Attractions, places of interest, things to do and places to visit in and around Kings Lynn: Castle Acre Castle, Paint Me Ceramics, Captain Willies Activity Centre, BlackBeards Adventure Golf, Searles Sea Tours, High Tower Shooting School, Gooderstone Water Gardens and Nature Trail, Hunstanton Beach, Farmer Freds Adventure Play Barn, Lynn Museum, Playtowers, Fossils Galore, Walpole Water Gardens, Green Quay, Fakenham Superbowl, Bircham Windmill, Castle Rising Castle, Stubborn Sands, Syderstone Common, Fun Farm, Bowl 2 Day, North Brink Brewery, Swaffham Museum, Corn Exchange, St Edmunds Chaple Hunstanton, Anglia Karting Centre, Thorney Heritage Museum, Lincolnshire", King's Lynn Minster (St Margarets Church), Battlefield Live Peterborough, Swimming at Oasis Leisure.

For your stay in Kings Lynn and the East of England you'll be able to arrange lodging and hotels at the most cost effective rates by means of the hotels search facility included on the right hand side of the page.

You'll be able to find a bit more with regards to the location and region by looking to this web site: Kings Lynn.

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Must Watch Video - Step Back in Time and See King's Lynn 1940's to 1970's

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This facts should be useful for neighbouring towns, hamlets and villages ie : Saddle Bow, Walpole Cross Keys, Ingoldisthorpe, Tottenhill Row, Dersingham, Tower End, Gayton, South Wootton, Setchey, Watlington, Long Sutton, Wiggenhall St Peter, Fair Green, West Lynn, Sandringham, Ashwicken, Runcton Holme, Terrington St Clement, Leziate, Lutton, West Bilney, West Winch, Castle Rising, Tilney All Saints, Clenchwarden, Hunstanton, Tottenhill, East Winch, North Runcton, Sutton Bridge, Gaywood, Hillington, West Newton, Bawsey, Heacham, North Wootton, Snettisham, Babingley, Downham Market, Middleton . SITE MAP - AREA WEATHER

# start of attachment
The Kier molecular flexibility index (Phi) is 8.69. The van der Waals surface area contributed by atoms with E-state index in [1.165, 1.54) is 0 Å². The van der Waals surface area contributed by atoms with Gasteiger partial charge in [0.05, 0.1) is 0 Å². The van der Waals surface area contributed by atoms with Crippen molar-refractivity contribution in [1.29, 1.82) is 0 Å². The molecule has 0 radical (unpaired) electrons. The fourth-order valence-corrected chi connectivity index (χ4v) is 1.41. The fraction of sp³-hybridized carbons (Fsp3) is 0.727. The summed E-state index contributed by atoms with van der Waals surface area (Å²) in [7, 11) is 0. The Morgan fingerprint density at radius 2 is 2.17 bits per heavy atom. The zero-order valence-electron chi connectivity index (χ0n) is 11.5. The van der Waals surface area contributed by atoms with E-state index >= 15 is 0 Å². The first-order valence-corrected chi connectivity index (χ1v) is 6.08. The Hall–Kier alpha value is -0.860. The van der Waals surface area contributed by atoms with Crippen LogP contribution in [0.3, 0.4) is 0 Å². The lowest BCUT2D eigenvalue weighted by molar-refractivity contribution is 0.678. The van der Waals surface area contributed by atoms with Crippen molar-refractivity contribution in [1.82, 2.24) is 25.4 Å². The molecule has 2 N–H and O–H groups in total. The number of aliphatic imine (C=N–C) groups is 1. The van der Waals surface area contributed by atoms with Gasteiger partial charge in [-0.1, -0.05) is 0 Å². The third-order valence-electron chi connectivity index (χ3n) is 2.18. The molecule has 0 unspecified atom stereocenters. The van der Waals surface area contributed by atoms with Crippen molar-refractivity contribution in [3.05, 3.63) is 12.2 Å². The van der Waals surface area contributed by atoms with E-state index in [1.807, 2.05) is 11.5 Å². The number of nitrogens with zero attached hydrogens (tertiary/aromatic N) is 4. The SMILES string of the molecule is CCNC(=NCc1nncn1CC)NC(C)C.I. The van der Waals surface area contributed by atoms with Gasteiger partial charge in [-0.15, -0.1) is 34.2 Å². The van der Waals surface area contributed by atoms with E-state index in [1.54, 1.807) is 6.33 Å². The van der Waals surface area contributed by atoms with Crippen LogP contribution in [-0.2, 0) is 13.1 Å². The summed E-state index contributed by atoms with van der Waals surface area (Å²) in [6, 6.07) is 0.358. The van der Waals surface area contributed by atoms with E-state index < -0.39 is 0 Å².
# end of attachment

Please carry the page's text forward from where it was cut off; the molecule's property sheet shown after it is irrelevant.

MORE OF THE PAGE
And if you enjoyed this tourist information and guide to Kings Lynn, Norfolk, then you may very well find numerous of our other town and village guides useful, maybe the website about Wymondham in South Norfolk, or even maybe our guide to Maidenhead (Berks). If you would like to check-out these web sites, you could simply click on the specific town or resort name. We hope to see you return some time in the near future. Some other towns to explore in Norfolk include Norwich, Great Yarmouth and Heacham.